Diabetic Foot Disease: Risk Factors, Preventive Foot Care and Treatment

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Diabetic Foot Disease can occur due to uncontrolled blood sugar levels in diabetic patients. Initiation of the disease generally starts with minor trauma in the skin (cutaneous). 

Risk Factors for Diabetic Foot Disease

  • Repetitive minor trauma
  • Foot deformities 
  • Previous foot ulceration 
  • Neuropathy diagnosis 
  • Vascular diseases 
  • Sex, age, and duration of diabetes
  • Ethnicity 

Repetitive Minor Trauma and Food Deformities

The main causes are high pressure on a neuropathic foot and wrong shoe choice. These may result in deformities in foot shape, such as changes in the bottom, arches, or toes of the foot. 

Neuropathy Diagnosis 

Continuously high blood glucose levels can damage nerves carrying sensation, resulting in diabetic neuropathy. These patients’ risk is higher due to less sensitivity to pain, so the symptoms can get worse without notice.

Vascular diseases 

Persistent high blood glucose levels can damage the vascular system resulting in diminished blood flow to the foot. Also, poor circulation of the skin can lead to foot ulcers formation and impair the healing of wounds. Signs of poor circulation could be cold feet, thin or blue skin, and so on.

Sex, Age, And Duration Of Diabetes

Males have a higher risk of foot ulcers. The risk of ulcers and amputations increases with age and duration of disease. 


Ulceration is more common among Hispanics, Native Americans, and individuals of African-Caribbean descent In the United States.

Diagnosis of Diabetic Foot Disease

Clinical examination of the foot is recommended beginning five years after the diagnosis of type 1 diabetes and at the time of diagnosis of type 2 diabetes. In a foot examination, circulation, abnormalities in the skin, reflexes, sense of pressure, nerve damage will be evaluated by the doctor. X-ray and MRI-Scans can be done to see damage on bones and identify bone mass and inflammation in the foot. Also,  a blood test is used to evaluate  signs of the infection

  • Medical History and Physical Examination of foot
  • X-ray and MRI-Scans
  • Blood Test

Management Strategies in Diabetic Foot Disease

Knowledge and prevention are key to living a healthier life with the management of diabetic foot disease. The strategies can reduce the risk of developing diabetic foot disease:

  • Avoid smoking as it is a major threat to your vascular system and affect the circulation of the foot
  • Avoid walking barefoot indoors and outdoors
  • Always test the water temperature before getting a bath
  • Be careful when trimming toenails; cut according to the shape of the toe and remove sharp edges, but don't cut cuticles
  • Wash your feet in lukewarm water and dry, including between toes
  • Check your feet daily, examine if there are any changes in the shape of the foot as well as dryness of the skin; if  there are any broken skin between toes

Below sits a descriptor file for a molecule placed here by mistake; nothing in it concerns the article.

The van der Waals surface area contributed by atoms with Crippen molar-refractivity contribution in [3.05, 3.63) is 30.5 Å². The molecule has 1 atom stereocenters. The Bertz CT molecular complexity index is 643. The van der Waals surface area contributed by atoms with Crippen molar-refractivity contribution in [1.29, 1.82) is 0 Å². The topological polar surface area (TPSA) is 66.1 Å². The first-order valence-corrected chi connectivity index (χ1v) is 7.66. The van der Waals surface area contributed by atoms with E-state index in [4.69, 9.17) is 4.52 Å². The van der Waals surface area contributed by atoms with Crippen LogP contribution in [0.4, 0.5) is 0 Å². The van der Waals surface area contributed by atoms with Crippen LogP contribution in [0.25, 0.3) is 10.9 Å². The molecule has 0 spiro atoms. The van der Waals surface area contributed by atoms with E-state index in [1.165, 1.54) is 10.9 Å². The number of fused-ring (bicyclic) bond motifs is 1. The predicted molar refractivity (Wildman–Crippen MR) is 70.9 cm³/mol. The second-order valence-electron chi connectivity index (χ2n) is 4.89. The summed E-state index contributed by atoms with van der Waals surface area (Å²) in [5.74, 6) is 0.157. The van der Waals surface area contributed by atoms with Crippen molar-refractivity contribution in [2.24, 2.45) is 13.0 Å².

• Choose and wear comfortable shoes
  • Wear breathable cotton socks that aren’t too snug and change them daily.

Treatments Strategies for Diabetic Foot Diseases

  • Blood sugar management 
  • Debridement 
  • Pressure offloading
  • Wound Dressing
  • Growth factors
  • Stem cell therapy in peripheral artery disease (PAD)
  • Infection Control
  • Vacuum-assisted closure
  • Amputation

Blood Sugar Management 

 It is critical to reducing the risk of diabetes-related complications. See your doctor regularly to maintain healthy blood sugar levels with the recommended treatment, get advice on healthy diet habits and make lifestyle changes vital for disease prevention. In doctor visits, your history of foot and leg discomfort would also be questioned, such as if you have burning, tingling sensation, cramping, aching. What is the location and timing of the symptoms etc.?  Also, medical examination, tests for protective sensation, and pedal pulses would and should be done. 


The treatment consists of ulcer cleaning, removing dead skin by the surgeon. In case of infection of the foot, antibiotics are also given. Health care providers clean the ulcer area and apply clean cover twice a day. In these treatments, pressure shouldn't be put on the foot. The area should be checked by a doctor Once a week to track the healing process. Types of debridement consist of surgical, enzymatic, mechanical, and biological debridement.

Pressure Offloading

Offloading pressure on ulcers contributes to the healing process. Methods include short leg walkers, half shoes, total contact casting, and felted foam dressings. 

Wound Dressings

Wound dressings  aim to keep the environment moist to promote wound healing. It is easy to use and cost-effective.

Growth Factors

Growth factors such as platelet-derived growth factor (PDGF), transforming growth factor (TGF)-β, insulin-like growth factor used to stimulate cell proliferation and angiogenesis.

Stem Cell Therapy for Peripheral Artery Disease (PAD)

Stem cell therapy accelerates angiogenesis and, therefore, increases the rate of ulcer healing.

Infection Control

Extensive Ulcers reaching the deeper layers of the skin to muscle and bone requires treatment in hospital settings. Generally, antibiotics can be given into  blood (intravenously) in addition to the debridement treatment. Sometimes even surgery would be needed to remove infected bones. 

Vacuum-Assisted Closure

It generates a negative topical pressure aiming to increase blood flow by covering ulcers,  speeding up the healing process and reducing edema.

Tips for Diabetic Foot Disease Prevention

  • See your doctor regularly to adjust your treatment to maintain your goal blood glucose level
  • Eat a healthy diet by incorporating a healthy diet rich in fruits and vegetables
  • Adopt a daily foot care routine 
  • Quit smoking if you're a smoker


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